NICOLA Sturgeon’s threat to hold a second independence referendum without Westminster consent is opposed by most Scots, according to a new poll.

The survey for the Politico website by Redfield and Wilton Strategies found a narrow majority of voters thought the UK Government should have the final say on the matter.

Of the 1000 people questioned, 43 per cent agreed that Scotland should only hold Indyref2 if the UK Government agreed to it, while 38% disagreed.

Excluding don’t knows, 53% said it should be up to Westminster.

The First Minister has said she wants Indyref2 by the end of 2023, Covid permitting.

However Boris Johnson has refused to grant Holyrood the power to hold a legally watertight vote, saying the focus should be on recovery from the pandemic.

Ms Sturgeon has said that if the PM continues to block Indyref2, the SNP-Green majority at Holyrood will pass a Referendum Bill regardless.

Experts believe the UK Government would challenge the legislation in the UK Supreme Court, and most probably succeed in having it struck down as ultra vires.

The new poll also suggested the recent SNP conference has not moved opinion on Indyref2.

Respondents backed remaining in the UK by 47% to 44%, with 9% undecided, the same result the pollsters found at the start of August.

Redfield and Wilton also found voters largely opposed to Indyref2 in the next year, with 34% supportive and 50% against, but evenly split when asked about Indyref2 during the next five years, with 41% supportive and 42% against among decided voters.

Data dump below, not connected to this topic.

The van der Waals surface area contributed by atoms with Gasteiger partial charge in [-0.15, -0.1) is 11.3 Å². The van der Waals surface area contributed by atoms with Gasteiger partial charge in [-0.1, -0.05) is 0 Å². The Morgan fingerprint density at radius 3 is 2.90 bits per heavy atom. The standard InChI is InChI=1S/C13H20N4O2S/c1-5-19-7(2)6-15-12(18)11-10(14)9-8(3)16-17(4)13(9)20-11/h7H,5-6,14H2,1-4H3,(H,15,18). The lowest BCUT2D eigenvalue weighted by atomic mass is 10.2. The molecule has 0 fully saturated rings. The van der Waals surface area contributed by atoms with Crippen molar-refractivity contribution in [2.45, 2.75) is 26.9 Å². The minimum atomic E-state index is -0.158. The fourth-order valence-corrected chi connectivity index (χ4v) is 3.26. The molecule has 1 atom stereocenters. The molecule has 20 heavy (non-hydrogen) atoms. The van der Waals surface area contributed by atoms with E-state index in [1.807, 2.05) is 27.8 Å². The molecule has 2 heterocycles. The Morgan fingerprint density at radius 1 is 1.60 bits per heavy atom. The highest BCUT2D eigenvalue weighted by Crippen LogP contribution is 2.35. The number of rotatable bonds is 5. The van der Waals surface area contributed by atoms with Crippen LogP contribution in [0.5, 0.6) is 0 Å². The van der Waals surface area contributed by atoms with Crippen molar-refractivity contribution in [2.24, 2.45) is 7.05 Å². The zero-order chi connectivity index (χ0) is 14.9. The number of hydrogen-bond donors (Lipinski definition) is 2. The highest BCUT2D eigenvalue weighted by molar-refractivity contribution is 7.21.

Most respondents agreed with the recent suggestion by Scottish Secretary Alister Jack that consistent 60% support for Indyref2 could be the trigger for it, with only 25% disagreeing.

Most polls since the May election have put Yes behind, although an Opinium poll early this month broke the trend with 51% backing Independence, and 49% against.

Pamela Nash, chief executive of the anti-independence group Scotland in Union, said: “This is yet another poll which shows that a majority of people in Scotland oppose the SNP’s negative vision for our future.

“The very last thing our country needs right now is more division and uncertainty, which is why the SNP should drop its obsession with the constitution and focus on what matters to people – the NHS, jobs and the climate emergency.

“The positive vision for Scotland’s future is as part of the UK, pooling and sharing resources and keeping the pound so that we can invest in our schools and hospitals and build a recovery for everyone.”

SNP Westminster deputy leader Kirsten Oswald said: "There is a cast-iron democratic mandate for an independence referendum in the current Holyrood term – and there is no democratic justification whatsoever for Boris Johnson or any UK Prime Minister to try and block that mandate.

“In the election in May, pro-independence parties won a clear majority, with the SNP winning the highest number of votes and share of the vote in the history of the Scottish Parliament.  

“As set out in the Programme for Government, the Scottish Government intends to hold a referendum, once the Covid crisis has passed, before the end of 2023.”